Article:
- Technology-based delivery systems such as web-based applications, social media, video players, simulation programs, adaptive learning platforms, learning management systems, tablets, smartphones, and computer stations can all be used to make education materials accessible.
The ACL funded Institute for Community Integration (Minnesota UCEDD) has funding from the US Department of Education for the TIES Center. This is the national technical assistance center on inclusive practices and policies. Its purpose is to create sustainable changes in kindergarten–grade 8 school and district educational systems so that students with significant cognitive disabilities can fully engage in the same instructional and non-instructional activities as their general education peers while being instructed in a way that meets individual learning needs.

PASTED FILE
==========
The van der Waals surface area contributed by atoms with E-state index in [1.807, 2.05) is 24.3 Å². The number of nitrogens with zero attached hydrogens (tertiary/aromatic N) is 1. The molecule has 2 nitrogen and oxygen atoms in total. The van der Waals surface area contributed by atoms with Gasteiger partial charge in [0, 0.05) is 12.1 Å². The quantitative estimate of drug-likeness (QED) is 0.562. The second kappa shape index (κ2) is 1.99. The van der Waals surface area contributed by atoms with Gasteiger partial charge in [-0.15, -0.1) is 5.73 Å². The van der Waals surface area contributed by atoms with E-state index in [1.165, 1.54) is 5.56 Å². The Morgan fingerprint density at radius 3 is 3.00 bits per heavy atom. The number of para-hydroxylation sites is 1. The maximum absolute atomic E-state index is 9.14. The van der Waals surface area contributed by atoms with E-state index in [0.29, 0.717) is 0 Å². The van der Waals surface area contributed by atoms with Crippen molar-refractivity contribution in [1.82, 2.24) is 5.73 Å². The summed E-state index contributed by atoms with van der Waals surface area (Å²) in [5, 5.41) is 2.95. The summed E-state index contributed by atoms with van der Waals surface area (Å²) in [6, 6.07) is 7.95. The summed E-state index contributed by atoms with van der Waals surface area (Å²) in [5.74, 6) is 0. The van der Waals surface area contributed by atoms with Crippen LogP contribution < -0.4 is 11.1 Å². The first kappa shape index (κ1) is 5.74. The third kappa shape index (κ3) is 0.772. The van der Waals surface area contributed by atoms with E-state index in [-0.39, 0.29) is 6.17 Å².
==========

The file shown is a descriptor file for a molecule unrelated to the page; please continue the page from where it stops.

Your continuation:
Inclusion doesn’t end when children graduate from high school. Inclusion also happens in colleges and universities. Think College at ACL’s Institute for Community Inclusion in Massachusetts supports institutes of higher education in creating inclusive post-secondary programs. The Next Steps program https://peabody.vanderbilt.edu/departments/nextsteps/ supported by the ACL funded Vanderbilt
Kennedy University Center for Excellence in Developmental Disabilities (VKC UCEDD). The program grew out of several years of planning by a group that originally included the VKC UCEDD, the ACL funded Tennessee Council on Developmental Disabilities, the Down Syndrome Association of Middle Tennessee and The Arc of Williamson County.
The ACL funded Southwest Americans with Disabilities (ADA) Regional Center partnered with ACL’s Partners for Inclusive Communities at the University of Arkansas to develop the Disability as Diversity Programming Toolkit. This resource is a tool for promoting disability access and inclusion. The Toolkit provides disability resource professionals and others working at postsecondary institutions with modules that can be used to lead campus presentations and discussions on disability as a part of diversity.